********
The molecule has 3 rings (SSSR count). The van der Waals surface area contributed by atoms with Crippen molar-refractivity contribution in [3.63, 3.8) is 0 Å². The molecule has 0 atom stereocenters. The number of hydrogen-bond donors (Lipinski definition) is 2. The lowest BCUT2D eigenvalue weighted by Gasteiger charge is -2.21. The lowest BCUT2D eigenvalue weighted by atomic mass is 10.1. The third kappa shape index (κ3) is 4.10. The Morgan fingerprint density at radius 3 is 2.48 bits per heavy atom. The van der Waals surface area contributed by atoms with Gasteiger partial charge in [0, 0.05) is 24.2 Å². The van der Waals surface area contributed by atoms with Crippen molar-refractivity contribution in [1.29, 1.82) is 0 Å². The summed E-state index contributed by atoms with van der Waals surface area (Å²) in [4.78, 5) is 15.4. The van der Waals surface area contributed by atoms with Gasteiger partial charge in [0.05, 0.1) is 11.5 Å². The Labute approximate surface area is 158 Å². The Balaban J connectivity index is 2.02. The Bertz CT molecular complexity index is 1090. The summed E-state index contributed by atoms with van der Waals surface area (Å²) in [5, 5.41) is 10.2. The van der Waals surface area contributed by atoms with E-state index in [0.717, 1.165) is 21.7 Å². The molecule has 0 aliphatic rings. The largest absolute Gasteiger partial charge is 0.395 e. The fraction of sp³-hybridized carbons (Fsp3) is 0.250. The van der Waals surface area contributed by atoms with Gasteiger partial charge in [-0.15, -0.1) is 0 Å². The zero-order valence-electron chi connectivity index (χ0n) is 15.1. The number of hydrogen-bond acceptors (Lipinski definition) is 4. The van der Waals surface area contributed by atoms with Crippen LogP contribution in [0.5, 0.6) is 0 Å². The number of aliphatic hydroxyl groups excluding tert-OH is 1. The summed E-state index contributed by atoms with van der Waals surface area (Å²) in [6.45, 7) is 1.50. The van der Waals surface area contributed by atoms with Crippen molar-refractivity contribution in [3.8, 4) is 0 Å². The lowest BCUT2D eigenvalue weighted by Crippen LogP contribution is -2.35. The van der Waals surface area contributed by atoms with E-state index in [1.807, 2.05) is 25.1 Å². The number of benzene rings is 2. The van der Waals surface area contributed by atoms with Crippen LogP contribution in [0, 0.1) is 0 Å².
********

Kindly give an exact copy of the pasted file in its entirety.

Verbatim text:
The molecule has 3 rings (SSSR count). The van der Waals surface area contributed by atoms with Crippen molar-refractivity contribution in [3.63, 3.8) is 0 Å². The molecule has 0 atom stereocenters. The number of hydrogen-bond donors (Lipinski definition) is 2. The lowest BCUT2D eigenvalue weighted by Gasteiger charge is -2.21. The lowest BCUT2D eigenvalue weighted by atomic mass is 10.1. The third kappa shape index (κ3) is 4.10. The Morgan fingerprint density at radius 3 is 2.48 bits per heavy atom. The van der Waals surface area contributed by atoms with Gasteiger partial charge in [0, 0.05) is 24.2 Å². The van der Waals surface area contributed by atoms with Crippen molar-refractivity contribution in [1.29, 1.82) is 0 Å². The summed E-state index contributed by atoms with van der Waals surface area (Å²) in [4.78, 5) is 15.4. The van der Waals surface area contributed by atoms with Gasteiger partial charge in [0.05, 0.1) is 11.5 Å². The Labute approximate surface area is 158 Å². The Balaban J connectivity index is 2.02. The Bertz CT molecular complexity index is 1090. The summed E-state index contributed by atoms with van der Waals surface area (Å²) in [5, 5.41) is 10.2. The van der Waals surface area contributed by atoms with E-state index in [0.717, 1.165) is 21.7 Å². The molecule has 0 aliphatic rings. The largest absolute Gasteiger partial charge is 0.395 e. The fraction of sp³-hybridized carbons (Fsp3) is 0.250. The van der Waals surface area contributed by atoms with Gasteiger partial charge in [-0.15, -0.1) is 0 Å². The zero-order valence-electron chi connectivity index (χ0n) is 15.1. The number of hydrogen-bond acceptors (Lipinski definition) is 4. The van der Waals surface area contributed by atoms with Crippen LogP contribution in [0.5, 0.6) is 0 Å². The number of aliphatic hydroxyl groups excluding tert-OH is 1. The summed E-state index contributed by atoms with van der Waals surface area (Å²) in [6.45, 7) is 1.50. The van der Waals surface area contributed by atoms with Crippen molar-refractivity contribution in [3.8, 4) is 0 Å². The lowest BCUT2D eigenvalue weighted by Crippen LogP contribution is -2.35. The van der Waals surface area contributed by atoms with E-state index in [1.807, 2.05) is 25.1 Å². The number of benzene rings is 2. The van der Waals surface area contributed by atoms with Crippen LogP contribution in [0, 0.1) is 0 Å².